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Danville City Council approves changes to city manager's contract
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Danville City Council approves changes to city manager's contract

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Danville City Council voted to change its contract with the City Manager Ken Larking to enable him to transfer 14 years of accumulated sick leave and retirement assets from his previous jobs for local governments in North Carolina.  

The change also adds two months of severance — from four months to six — if he were to be terminated for no reason. 

The vote was 8-0 during council's regular meeting Tuesday night. Councilman Madison Whittle was absent.

Before the vote, City Council member Sherman Saunders pointed out such provisions for city managers are routine. 

"This is nothing new," he said, adding that previous Danville city managers had those items included in their contracts.

Addressing questions brought up by residents, council member Lee Vogler asked how much the changes would cost. 

Sara Weller, human resources director, said she did not know how much the cost would be to absorb Larking's accumulated retirement assets.

The city first would have to determine how much value Danville's retirement system would assign to Larking's accumulated assets under the North Carolina Local Government Employees' Retirement System. 

Individual retirement systems assign different value to assets, she said. 

"Once we get that [amount], we will be able to roll that into our system and determine the difference," she said.

Larking has about 900 accumulated hours of sick leave — effectively 22.5 work weeks — from his previous employment, and Weller told the Danville Register & Bee on Wednesday that an actuary would have to evaluate the sick leave to find out what the city's cost would be to transfer those hours into its system.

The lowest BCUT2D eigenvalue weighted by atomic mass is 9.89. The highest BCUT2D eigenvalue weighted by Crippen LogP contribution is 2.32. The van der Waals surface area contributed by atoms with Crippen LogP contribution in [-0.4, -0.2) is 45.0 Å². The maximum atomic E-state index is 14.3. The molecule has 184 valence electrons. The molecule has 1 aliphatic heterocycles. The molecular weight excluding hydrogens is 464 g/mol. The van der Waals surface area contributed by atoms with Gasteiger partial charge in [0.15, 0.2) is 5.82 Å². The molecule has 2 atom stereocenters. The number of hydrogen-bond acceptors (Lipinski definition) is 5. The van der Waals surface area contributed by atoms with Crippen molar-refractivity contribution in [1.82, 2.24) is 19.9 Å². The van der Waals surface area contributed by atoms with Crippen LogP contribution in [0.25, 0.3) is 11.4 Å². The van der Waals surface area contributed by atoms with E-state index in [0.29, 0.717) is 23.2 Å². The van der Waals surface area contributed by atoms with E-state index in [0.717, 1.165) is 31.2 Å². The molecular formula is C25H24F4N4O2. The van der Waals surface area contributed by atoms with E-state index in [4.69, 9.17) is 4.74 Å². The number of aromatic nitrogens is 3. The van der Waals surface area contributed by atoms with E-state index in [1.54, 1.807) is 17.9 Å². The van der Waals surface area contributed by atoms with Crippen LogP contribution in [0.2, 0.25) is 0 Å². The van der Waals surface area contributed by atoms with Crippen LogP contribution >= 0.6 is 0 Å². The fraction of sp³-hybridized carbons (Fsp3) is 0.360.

"There's a conversion we use to credit sick leave to years of service," Weller said. "It might be different from what they used in North Carolina.

"If I have 40 hours of sick leave, that doesn't just equal five days of retirement."

Just before council's vote, council member James Buckner said, "This is about retention. This is about retaining a good man in the right position."

Larking has worked for the city since 2013, first as deputy city manager before becoming city manager in 2016. 

His current salary is $177,019 per year. 

"I appreciate the vote of confidence in the change to my contract," Larking told council before praising the work of Deputy City Manager Earl Reynolds, department heads and council.

Juneteenth holiday added

Council voted, 8-0, to establish Juneteenth as an observed holiday for city employees. Juneteenth marks the date of June 19, 1865, when slaves in Galveston, Texas, were the last in the former Confederacy to find out they had been freed.

This aligns the city with the state, which last June made the date a state holiday. This will bring to 15.5 the total of paid holidays for city employees, matching Pittsylvania County.

"We like to be mindful and inclusive of the holidays," Weller told the Register & Bee. "When the state formalized Juneteenth as a holiday, we felt it was appropriate for us to do the same."

Just like any other paid holiday, this will cost the city about $253,000 in lost productivity, Weller said. But that money is budgeted as a part of workers' annual salaries anyway, she said.

Caesars certified  

Council voted, 8-0, to certify Caesars Entertainment as the city's preferred casino gaming operator and authorize Mayor Alonzo Jones to submit the city's certification of the company to the Virginia Lottery Department.

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